What is Computed Tomography (CT)?

Computed tomography (CT) is a diagnostic imaging test used to create detailed images of internal organs, bones, soft tissue and blood vessels. The cross-sectional images generated during a CT scan can be reformatted in multiple planes, and can even generate three-dimensional images which can be viewed on a computer monitor, printed on film or transferred to electronic media.

CT is fast, painless, noninvasive and accurate. In emergency cases, it can reveal internal injuries and bleeding quickly enough to help save lives. CT can distinguish between normal and diseased or injured tissue based on changes in size, shape and appearance of the tissue. CT is used to evaluate a wide variety of problems and diseases such as cardiovascular disease, infectious disease, inflammation and cancer. Early diagnosis using CT scans can result in more successful treatment. CT is one of the most versatile and powerful diagnostic imaging modalities available today.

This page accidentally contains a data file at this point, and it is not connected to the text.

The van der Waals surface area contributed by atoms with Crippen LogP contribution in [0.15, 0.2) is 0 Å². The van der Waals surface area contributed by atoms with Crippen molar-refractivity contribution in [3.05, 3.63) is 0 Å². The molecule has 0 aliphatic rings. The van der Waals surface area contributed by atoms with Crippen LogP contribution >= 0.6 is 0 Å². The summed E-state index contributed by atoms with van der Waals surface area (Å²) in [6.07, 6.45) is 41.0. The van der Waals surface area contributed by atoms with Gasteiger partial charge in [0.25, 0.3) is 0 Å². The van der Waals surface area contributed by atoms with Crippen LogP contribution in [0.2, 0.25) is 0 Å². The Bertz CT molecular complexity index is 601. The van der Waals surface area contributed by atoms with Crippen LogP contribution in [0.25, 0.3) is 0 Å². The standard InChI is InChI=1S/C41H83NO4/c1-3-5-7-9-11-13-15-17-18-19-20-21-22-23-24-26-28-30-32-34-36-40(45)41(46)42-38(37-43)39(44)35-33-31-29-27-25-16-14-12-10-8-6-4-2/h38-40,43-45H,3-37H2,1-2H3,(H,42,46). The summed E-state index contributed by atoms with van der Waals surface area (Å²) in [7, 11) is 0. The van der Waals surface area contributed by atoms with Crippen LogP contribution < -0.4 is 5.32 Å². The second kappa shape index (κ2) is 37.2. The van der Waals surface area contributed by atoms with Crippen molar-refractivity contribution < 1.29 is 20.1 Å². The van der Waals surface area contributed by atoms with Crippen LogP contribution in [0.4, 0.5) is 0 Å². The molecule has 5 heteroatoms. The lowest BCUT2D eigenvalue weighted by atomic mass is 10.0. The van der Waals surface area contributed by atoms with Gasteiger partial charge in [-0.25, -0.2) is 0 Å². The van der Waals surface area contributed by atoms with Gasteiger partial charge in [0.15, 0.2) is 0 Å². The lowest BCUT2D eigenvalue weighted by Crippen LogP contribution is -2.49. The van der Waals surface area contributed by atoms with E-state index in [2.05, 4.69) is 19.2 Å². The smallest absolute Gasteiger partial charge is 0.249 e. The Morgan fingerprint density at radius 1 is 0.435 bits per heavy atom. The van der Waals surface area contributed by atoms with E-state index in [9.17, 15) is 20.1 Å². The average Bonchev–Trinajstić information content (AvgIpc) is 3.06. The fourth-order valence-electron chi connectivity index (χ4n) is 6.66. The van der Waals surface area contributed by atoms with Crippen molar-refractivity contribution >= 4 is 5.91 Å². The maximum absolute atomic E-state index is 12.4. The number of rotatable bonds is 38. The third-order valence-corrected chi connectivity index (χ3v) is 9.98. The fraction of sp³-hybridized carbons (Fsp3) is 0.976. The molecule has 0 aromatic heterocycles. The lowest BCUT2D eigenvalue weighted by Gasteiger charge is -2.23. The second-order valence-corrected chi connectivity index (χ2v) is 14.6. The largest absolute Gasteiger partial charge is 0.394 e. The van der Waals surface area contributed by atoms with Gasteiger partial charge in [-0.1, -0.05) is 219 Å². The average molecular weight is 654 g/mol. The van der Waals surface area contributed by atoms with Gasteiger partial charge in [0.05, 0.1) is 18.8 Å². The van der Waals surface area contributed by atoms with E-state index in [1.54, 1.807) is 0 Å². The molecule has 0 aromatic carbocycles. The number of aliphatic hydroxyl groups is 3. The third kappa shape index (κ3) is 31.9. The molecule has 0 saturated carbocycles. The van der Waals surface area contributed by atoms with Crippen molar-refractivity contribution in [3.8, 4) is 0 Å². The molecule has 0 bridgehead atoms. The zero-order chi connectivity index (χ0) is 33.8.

How should I prepare for this procedure?

You should wear comfortable, loose-fitting clothing to your exam. You may be given a gown to wear during the procedure. Metal objects, including jewelry, eyeglasses, dentures and hairpins, may affect the CT images and should be left at home or removed prior to your exam. You may also be asked to remove hearing aids and removable dental work. Women will be asked to remove bras containing metal underwire. You may be asked to remove any piercings, if possible.

You may be asked not to eat or drink anything for a few hours beforehand, as contrast material may need to be used in your exam. If you require contrast material you should inform your physician of all medications you are taking and if you have any allergies. If you have a known allergy to contrast material, or "dye," your doctor may prescribe medications (usually a steroid) to reduce the risk of an allergic reaction. These medications generally need to be taken 12 hours prior to administration of contrast material. To avoid unnecessary delays, contact your doctor before the exact time of your exam.

Heavy smoker? CT lung screening saves lives.